I just checked and found that this is the seventh post covering exposure. It makes me wonder – how could I write so many posts to cover one topic?
I’ve wandered a bit – three separate posts on shutter speed?!? I’ll just say exposure covers a lot of ground and leave it at that. Today’s post will be the finale – unless I decide it would be useful to summarize the highlights of these seven posts. That could lead to a very long-winded post, indeed!!
Today we will explore small apertures which, unfortunately, are designated by large (not small) f/#s. For those inclined, this Resource Article explains f/#’s but let me cut to the chase.
The concept of f/# is very, very useful to photographers, astronomers, Department of Defense, …. you’d best just take my word for it. All you need to understand is this: no matter what camera, no matter what lens, an aperture setting of f/4 represents the same amount of light/exposure – always!! An f/4 setting on the Hubble telescope is the same as f/4 on your point & shoot. The apertures will be different in size but each will present the same amount of light to the telescope/camera. Check out the free article for details if you’d like.
The photo above demonstrates a classic use of small apertures (large f/#). Landscape photos are shot with small apertures to ensure the foreground, middle ground and background are all in sharp focus.
The entire scene is in sharp focus in both of these landscape vistas. In photography parlance this is called large depth of focus (DoF). Compare that to the shallow DoF typically used in portrait photographs as detailed in last week’s post.
Both of the vistas were shot at f/22 meaning the aperture was tiny. That tiny aperture necessitated a slow/long shutter which, in turn, meant a tripod was needed. A landscape photographer will sink a princely sum for a stable tripod – to the tune of several hundred dollars if they require a light weight version.
Tiny aperture, large f/#, large DoF shooting is also very common for macro photography as shown in the psuedo-macro flower photo. Once again, tripods are required when the tiny aperture necessitates a long/slow shutter.
A large DoF isn’t always necessary. Take a peek at the two photos from a trip Rebecca and I made to the Big Apple. Both were shot at f/3.5 – a near-wide open aperture. The DoF achieved was perfectly adequate for the fire station – there’s not much depth in the photo. In contrast, the same f/# in the subway portrait demonstrates a shallow DoF and a blurred background – just as planned.
By the way, if you’ve never been to Manhattan you’ve gotta go – what a great place to photograph and experience. The fire station shown above is located minutes from the World Trade Center just across the Brooklyn Bridge. On September 11, eight brave men from Engine 205 rushed into the building to rescue others. Follow this link and give tribute to those heroes that gave their lives in service of all of us.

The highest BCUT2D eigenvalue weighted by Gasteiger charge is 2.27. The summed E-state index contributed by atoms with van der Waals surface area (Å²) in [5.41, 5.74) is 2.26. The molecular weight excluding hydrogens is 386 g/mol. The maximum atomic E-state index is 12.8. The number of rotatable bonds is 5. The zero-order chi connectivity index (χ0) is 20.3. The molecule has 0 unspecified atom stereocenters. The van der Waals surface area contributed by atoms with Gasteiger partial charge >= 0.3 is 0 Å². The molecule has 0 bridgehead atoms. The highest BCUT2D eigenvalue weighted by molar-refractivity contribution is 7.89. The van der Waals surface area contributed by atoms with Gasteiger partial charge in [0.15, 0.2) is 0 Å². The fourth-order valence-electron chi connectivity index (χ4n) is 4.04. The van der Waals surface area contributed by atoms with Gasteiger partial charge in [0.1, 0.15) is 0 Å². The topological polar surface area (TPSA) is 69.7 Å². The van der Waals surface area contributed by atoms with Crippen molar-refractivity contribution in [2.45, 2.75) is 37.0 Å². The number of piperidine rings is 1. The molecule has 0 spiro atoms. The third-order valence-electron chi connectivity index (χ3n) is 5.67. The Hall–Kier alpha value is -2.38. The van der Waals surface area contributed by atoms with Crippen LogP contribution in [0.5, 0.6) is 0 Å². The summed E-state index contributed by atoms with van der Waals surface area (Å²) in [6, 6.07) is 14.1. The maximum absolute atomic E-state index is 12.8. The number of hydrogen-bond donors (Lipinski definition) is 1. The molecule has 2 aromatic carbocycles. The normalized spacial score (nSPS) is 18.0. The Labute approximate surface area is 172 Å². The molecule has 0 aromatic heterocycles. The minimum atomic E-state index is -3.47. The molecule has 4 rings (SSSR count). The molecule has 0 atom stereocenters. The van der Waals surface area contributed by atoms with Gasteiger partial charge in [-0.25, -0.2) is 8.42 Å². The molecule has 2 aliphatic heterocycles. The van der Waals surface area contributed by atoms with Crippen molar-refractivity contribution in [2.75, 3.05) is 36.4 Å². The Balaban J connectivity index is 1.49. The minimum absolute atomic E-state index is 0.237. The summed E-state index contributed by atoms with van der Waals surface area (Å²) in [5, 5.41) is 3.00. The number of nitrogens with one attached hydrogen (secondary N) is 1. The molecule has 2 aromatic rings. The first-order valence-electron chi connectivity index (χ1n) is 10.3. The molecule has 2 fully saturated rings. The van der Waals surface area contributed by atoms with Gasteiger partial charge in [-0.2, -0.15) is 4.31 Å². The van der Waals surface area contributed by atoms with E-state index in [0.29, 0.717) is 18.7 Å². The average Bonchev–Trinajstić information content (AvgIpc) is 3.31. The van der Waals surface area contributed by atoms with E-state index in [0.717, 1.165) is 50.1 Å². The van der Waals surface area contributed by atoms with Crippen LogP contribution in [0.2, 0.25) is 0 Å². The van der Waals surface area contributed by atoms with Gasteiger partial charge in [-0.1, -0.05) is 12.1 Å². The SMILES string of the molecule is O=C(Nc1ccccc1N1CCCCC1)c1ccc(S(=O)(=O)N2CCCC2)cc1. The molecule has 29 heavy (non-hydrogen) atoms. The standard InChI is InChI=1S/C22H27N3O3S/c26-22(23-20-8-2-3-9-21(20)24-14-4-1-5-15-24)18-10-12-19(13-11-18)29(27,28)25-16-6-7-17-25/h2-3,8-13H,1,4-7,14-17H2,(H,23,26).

OK – now I’m choking up …. sorry but it’s such a moving scene, location, experience. You’ve gotta go – take our word for it.
Here are a couple of other photos from NYC that demonstrate how to choose an aperture to tailor your DoF. The fire escape was shot at f/7. The statue at the Rockefeller Center was shot at f/20 by necessity. Pick your aperture based on your needs – no reason to shoot with a tiny aperture (e.g. f/20) unless you need a large DoF.
One more side note – when you visit the Big Apple be sure to check out the view at “The Top of the Rock” (i.e. Rockefeller Center). Look to the South for this view:
Turn 180 degrees and see this view of Central Park:
And, if you’re timing is good, walk down Broadway avenue and enjoy the wonderful variety in humanity – melting pot indeed!!
OK back on topic – here are two more photos exhibiting wide DoF achieved by shooting in aperture priority mode and choosing a large f/#.
The wind toys are another matter. For this photo I chose a small aperture to force the camera to choose a slow shutter speed. My reasoning – I wanted to show the spinning wind toy and it worked, at least for the distant toys. However, the large wind toy in the foreground was mostly lit by flash and hence, as discussed in this post, it’s spinning motion was stopped by the short flash exposure.
Another long post complete. I hope you were able to suffer through it and gain a bit of comfort with large f/#’s and DoF.
Feel free to comment or show off some of your own compositions that illustrate this tip. In the meantime, stay tuned because in next week’s post we wrap up this Exposure series. Better yet – be updated automatically by “friending” our Facebook site.
PS - This is one of dozens of photo tips in our continuing Tuesday Photo Tips series of posts. There are other resource articles on our site you may enjoy covering basic and more advanced photography topics. There are also tips covering topics such as preparing for family or infant/child portrait sessions. If you would like a topic covered just jot it down in a comment or send us a note.